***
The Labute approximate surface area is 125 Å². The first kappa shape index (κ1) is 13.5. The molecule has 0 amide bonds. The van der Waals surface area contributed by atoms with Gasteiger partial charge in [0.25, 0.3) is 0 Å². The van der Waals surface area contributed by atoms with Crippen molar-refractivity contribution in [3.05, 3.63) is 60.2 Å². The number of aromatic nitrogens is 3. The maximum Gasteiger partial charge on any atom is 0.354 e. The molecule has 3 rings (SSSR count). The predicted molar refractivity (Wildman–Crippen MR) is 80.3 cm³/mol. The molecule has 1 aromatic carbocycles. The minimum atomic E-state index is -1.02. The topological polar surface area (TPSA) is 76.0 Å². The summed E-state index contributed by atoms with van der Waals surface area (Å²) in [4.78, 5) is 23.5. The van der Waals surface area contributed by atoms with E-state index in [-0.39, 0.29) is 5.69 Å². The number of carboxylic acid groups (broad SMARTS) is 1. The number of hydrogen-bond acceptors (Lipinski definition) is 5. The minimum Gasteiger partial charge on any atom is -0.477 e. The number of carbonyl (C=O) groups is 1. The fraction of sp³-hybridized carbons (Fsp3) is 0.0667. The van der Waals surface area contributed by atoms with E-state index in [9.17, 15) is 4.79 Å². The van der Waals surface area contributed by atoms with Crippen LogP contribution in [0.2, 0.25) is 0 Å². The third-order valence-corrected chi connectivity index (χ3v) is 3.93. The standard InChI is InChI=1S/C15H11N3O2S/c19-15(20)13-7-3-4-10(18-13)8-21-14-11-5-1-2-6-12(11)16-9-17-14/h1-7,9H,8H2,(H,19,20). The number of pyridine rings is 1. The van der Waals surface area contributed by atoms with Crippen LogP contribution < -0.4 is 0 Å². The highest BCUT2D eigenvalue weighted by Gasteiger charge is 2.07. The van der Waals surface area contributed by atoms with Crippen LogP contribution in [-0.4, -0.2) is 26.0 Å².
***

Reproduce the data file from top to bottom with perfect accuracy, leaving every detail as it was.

The Labute approximate surface area is 125 Å². The first kappa shape index (κ1) is 13.5. The molecule has 0 amide bonds. The van der Waals surface area contributed by atoms with Gasteiger partial charge in [0.25, 0.3) is 0 Å². The van der Waals surface area contributed by atoms with Crippen molar-refractivity contribution in [3.05, 3.63) is 60.2 Å². The number of aromatic nitrogens is 3. The maximum Gasteiger partial charge on any atom is 0.354 e. The molecule has 3 rings (SSSR count). The predicted molar refractivity (Wildman–Crippen MR) is 80.3 cm³/mol. The molecule has 1 aromatic carbocycles. The minimum atomic E-state index is -1.02. The topological polar surface area (TPSA) is 76.0 Å². The summed E-state index contributed by atoms with van der Waals surface area (Å²) in [4.78, 5) is 23.5. The van der Waals surface area contributed by atoms with E-state index in [-0.39, 0.29) is 5.69 Å². The number of carboxylic acid groups (broad SMARTS) is 1. The number of hydrogen-bond acceptors (Lipinski definition) is 5. The minimum Gasteiger partial charge on any atom is -0.477 e. The number of carbonyl (C=O) groups is 1. The fraction of sp³-hybridized carbons (Fsp3) is 0.0667. The van der Waals surface area contributed by atoms with E-state index in [9.17, 15) is 4.79 Å². The van der Waals surface area contributed by atoms with Crippen LogP contribution in [0.2, 0.25) is 0 Å². The third-order valence-corrected chi connectivity index (χ3v) is 3.93. The standard InChI is InChI=1S/C15H11N3O2S/c19-15(20)13-7-3-4-10(18-13)8-21-14-11-5-1-2-6-12(11)16-9-17-14/h1-7,9H,8H2,(H,19,20). The number of pyridine rings is 1. The van der Waals surface area contributed by atoms with Crippen LogP contribution < -0.4 is 0 Å². The highest BCUT2D eigenvalue weighted by Gasteiger charge is 2.07. The van der Waals surface area contributed by atoms with Crippen LogP contribution in [-0.4, -0.2) is 26.0 Å².